Recorded On: 03/13/2019
Sepsis is a medical emergency that may include long-term health and social consequences for the affected individuals and their families. In recent years, health care professionals have made great strides in understanding the pathophysiology of sepsis which have led to earlier diagnosis and improved patient outcomes. This webinar will discuss the most recent changes in early detection methods and the new tools available for physicians and nurses that help identify the symptoms of sepsis sooner.
At the end of this presentation, the participant will be able to:
1) Define sepsis and septic shock
2) Recognize the importance of early identification of patients with sepsis
3) Discuss best practices for treating sepsis
Emily Cannon, DNP, MS, BS, RN
Indiana State University
Emily Cannon, DNP, MS, BS, RN, is an instructor in the baccalaureate nursing program at Indiana State University since 2012, where she teaches medical-surgical nursing. From 2003 to 2012, she was a member of the nursing faculty at Ivy Technical Community College. Prior to that role, she was a medical-surgical float nurse and an infection control practitioner at Union Hospital in Terre Haute, Indiana. Emily earned an associate of science degree in nursing from Vincennes University in 1995 and went on to complete a bachelor of science degree and a master’s degree in nursing from Indiana Wesleyan University. In May 2015, she completed a doctoral program in nursing practice at Indiana State University.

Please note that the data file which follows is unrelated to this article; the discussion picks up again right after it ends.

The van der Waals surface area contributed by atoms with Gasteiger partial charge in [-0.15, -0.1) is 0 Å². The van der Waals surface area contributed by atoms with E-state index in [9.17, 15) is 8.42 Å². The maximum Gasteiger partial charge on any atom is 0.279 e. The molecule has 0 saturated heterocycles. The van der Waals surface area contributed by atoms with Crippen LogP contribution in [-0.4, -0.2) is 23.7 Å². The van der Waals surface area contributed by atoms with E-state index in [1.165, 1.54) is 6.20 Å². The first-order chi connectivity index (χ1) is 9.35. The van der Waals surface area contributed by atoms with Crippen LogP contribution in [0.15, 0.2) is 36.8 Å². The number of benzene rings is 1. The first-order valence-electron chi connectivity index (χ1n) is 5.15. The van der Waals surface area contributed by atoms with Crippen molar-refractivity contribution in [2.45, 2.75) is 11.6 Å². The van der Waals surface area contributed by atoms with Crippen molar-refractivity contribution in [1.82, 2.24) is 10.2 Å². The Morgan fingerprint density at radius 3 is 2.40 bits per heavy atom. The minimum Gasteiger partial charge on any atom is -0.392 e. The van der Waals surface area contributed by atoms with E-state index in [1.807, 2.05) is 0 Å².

Disclosure: There is no conflict of interest for anyone with the ability to control content of the activity. No conflict of interest to report
CRNI® RUs: This session has been approved for 1 CRNI® recertification unit and meets the non INS Meeting criteria.
Contact Hours: This session has been approved for 1 contact hour
Expiration date for receipt of contact hours: March 13, 2022
To receive contact hours for this educational activity, you are required to attend the entire educational activity and complete the evaluation.
INS is accredited as a provider of continuing nursing education by the American Nurses Credentialing Center’s Commission on Accreditation.